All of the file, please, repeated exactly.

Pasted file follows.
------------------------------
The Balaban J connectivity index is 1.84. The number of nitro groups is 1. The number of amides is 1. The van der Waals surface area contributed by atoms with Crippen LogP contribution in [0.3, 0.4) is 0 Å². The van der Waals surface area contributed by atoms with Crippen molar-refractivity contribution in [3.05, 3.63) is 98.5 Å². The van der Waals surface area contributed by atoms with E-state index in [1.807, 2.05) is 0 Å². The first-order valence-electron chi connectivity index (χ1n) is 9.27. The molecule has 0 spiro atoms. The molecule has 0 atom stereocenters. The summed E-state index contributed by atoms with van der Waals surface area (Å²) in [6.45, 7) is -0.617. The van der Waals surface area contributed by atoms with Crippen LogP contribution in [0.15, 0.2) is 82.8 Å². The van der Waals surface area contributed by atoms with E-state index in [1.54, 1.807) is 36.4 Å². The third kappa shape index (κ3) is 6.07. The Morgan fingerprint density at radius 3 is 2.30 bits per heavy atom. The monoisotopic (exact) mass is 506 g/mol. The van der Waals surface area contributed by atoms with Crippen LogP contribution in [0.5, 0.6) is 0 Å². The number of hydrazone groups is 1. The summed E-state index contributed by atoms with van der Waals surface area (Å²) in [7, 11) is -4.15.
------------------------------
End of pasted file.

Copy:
The Balaban J connectivity index is 1.84. The number of nitro groups is 1. The number of amides is 1. The van der Waals surface area contributed by atoms with Crippen LogP contribution in [0.3, 0.4) is 0 Å². The van der Waals surface area contributed by atoms with Crippen molar-refractivity contribution in [3.05, 3.63) is 98.5 Å². The van der Waals surface area contributed by atoms with E-state index in [1.807, 2.05) is 0 Å². The first-order valence-electron chi connectivity index (χ1n) is 9.27. The molecule has 0 spiro atoms. The molecule has 0 atom stereocenters. The summed E-state index contributed by atoms with van der Waals surface area (Å²) in [6.45, 7) is -0.617. The van der Waals surface area contributed by atoms with Crippen LogP contribution in [0.15, 0.2) is 82.8 Å². The van der Waals surface area contributed by atoms with E-state index in [1.54, 1.807) is 36.4 Å². The third kappa shape index (κ3) is 6.07. The Morgan fingerprint density at radius 3 is 2.30 bits per heavy atom. The monoisotopic (exact) mass is 506 g/mol. The van der Waals surface area contributed by atoms with Crippen LogP contribution in [0.5, 0.6) is 0 Å². The number of hydrazone groups is 1. The summed E-state index contributed by atoms with van der Waals surface area (Å²) in [7, 11) is -4.15.